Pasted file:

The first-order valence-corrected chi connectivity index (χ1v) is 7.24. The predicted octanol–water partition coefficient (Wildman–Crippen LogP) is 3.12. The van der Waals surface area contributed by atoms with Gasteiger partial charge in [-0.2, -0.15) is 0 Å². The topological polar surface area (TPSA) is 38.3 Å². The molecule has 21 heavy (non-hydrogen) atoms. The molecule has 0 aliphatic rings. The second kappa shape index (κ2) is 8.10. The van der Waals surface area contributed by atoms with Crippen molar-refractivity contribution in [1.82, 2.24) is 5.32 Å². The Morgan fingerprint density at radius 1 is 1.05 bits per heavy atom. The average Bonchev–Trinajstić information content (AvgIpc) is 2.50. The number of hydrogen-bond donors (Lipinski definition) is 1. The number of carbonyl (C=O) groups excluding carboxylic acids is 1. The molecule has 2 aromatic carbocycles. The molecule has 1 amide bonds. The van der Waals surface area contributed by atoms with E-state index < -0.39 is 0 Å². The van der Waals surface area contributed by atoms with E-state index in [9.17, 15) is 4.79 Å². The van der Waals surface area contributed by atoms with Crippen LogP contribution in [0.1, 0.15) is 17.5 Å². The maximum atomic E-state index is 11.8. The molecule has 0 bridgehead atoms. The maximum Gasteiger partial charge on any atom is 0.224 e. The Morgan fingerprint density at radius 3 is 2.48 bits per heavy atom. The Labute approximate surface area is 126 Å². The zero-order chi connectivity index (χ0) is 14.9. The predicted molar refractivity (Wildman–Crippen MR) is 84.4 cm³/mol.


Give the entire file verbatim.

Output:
The first-order valence-corrected chi connectivity index (χ1v) is 7.24. The predicted octanol–water partition coefficient (Wildman–Crippen LogP) is 3.12. The van der Waals surface area contributed by atoms with Gasteiger partial charge in [-0.2, -0.15) is 0 Å². The topological polar surface area (TPSA) is 38.3 Å². The molecule has 21 heavy (non-hydrogen) atoms. The molecule has 0 aliphatic rings. The second kappa shape index (κ2) is 8.10. The van der Waals surface area contributed by atoms with Crippen molar-refractivity contribution in [1.82, 2.24) is 5.32 Å². The Morgan fingerprint density at radius 1 is 1.05 bits per heavy atom. The average Bonchev–Trinajstić information content (AvgIpc) is 2.50. The number of hydrogen-bond donors (Lipinski definition) is 1. The number of carbonyl (C=O) groups excluding carboxylic acids is 1. The molecule has 2 aromatic carbocycles. The molecule has 1 amide bonds. The van der Waals surface area contributed by atoms with E-state index < -0.39 is 0 Å². The van der Waals surface area contributed by atoms with E-state index in [9.17, 15) is 4.79 Å². The van der Waals surface area contributed by atoms with Crippen LogP contribution in [0.1, 0.15) is 17.5 Å². The maximum atomic E-state index is 11.8. The molecule has 0 bridgehead atoms. The maximum Gasteiger partial charge on any atom is 0.224 e. The Morgan fingerprint density at radius 3 is 2.48 bits per heavy atom. The Labute approximate surface area is 126 Å². The zero-order chi connectivity index (χ0) is 14.9. The predicted molar refractivity (Wildman–Crippen MR) is 84.4 cm³/mol.